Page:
Fitness is incomplete without speed and strength. Though these are key elements of any athlete’s fitness training program, even you can look to focus your exercises on obtaining these benefits. And when you achieve a combination of speed and strength you can attain the holy grail of fitness, power. But not all exercises can give you the benefits of improving speed and strength to a high degree. This why over the last few years fitness experts have developed a specific method of exercise called plyometrics. These exercises can help you body react positively to powerful muscular contractions and improve your speed and strength.
So, how does it work? When a muscle is stretched, al lot of energy is lost as heat. But some energy is stored by the muscle. This energy is utilized by the muscle when there is a contraction following an extension. But to do so properly, your muscle must contract within the quickest time possible. Plyometric exercises use this as process as their core. So, you really cannot achieve ‘stretch shortening’ without plyometrics.
Ideally a plyometric workout should be a combination of exercises within a session. This is usually your personal trainer’s job, but you should also know that, You should start with exercises which are fast paced and help you develop strength in terms of increased muscular elasticity. Progressing with exercises which help you develop concentric strength, is the right way to go forward. Finishing with exercises which help you increase eccentric strength is the right way to end your session.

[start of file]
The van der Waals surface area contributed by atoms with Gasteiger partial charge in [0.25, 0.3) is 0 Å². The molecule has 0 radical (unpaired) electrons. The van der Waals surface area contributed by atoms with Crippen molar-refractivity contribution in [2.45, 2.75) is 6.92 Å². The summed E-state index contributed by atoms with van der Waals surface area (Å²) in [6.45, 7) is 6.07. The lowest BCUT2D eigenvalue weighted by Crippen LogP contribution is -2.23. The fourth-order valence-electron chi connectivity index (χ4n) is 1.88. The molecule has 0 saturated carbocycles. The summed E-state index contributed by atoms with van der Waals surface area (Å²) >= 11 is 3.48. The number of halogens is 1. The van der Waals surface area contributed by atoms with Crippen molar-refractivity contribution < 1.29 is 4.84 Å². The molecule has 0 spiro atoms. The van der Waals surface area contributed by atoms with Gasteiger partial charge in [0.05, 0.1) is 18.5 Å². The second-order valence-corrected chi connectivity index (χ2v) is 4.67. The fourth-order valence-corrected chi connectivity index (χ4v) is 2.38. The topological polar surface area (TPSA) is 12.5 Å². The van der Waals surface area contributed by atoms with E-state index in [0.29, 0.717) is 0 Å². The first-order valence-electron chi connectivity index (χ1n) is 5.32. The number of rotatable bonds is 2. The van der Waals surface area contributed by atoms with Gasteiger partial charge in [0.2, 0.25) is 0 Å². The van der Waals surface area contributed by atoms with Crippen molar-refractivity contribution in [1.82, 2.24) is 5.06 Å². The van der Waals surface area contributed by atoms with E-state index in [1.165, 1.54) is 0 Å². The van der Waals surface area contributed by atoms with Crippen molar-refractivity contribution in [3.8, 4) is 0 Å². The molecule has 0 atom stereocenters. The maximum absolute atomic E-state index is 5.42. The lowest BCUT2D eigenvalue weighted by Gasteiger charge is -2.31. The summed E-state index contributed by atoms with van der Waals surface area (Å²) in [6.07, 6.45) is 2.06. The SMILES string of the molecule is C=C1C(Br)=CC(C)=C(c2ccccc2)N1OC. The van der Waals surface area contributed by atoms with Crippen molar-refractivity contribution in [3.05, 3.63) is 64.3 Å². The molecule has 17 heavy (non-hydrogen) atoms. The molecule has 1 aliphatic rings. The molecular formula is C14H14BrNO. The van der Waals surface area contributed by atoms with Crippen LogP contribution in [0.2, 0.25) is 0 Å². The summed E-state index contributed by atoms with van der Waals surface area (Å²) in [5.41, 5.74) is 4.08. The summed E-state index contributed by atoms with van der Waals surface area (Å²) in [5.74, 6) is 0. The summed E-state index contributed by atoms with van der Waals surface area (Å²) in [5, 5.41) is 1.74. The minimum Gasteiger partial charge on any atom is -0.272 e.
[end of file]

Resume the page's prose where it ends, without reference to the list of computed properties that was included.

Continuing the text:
This, when described in terms of the exercises you should do, translates as, Starting with low hurdle jumps. Doing bounding and hopping next. Carrying on with steps or box work Applying the finishing touches with a medicine ball workout for your abs and upper body.
As with most other forms of exercise, warming up is really important even with plyometrics. Jogging, dynamic stretching and general mobility exercises form the right warm up for a plyometric session. You should also cool down after every session.
You should also not do too many repetitions of any particular plyometric exercise. Since the focus here is on speed and strength and not endurance, you can break up the entire exercise into sets and allow adequate recovery time between each set. Start a low or medium intensity, particularly if you are new to plyometrics. Also try not to do more than 40 contacts per session when you are a novice. 2 sets of 10 bunny hops equals 20 contacts and you can get the idea now perhaps.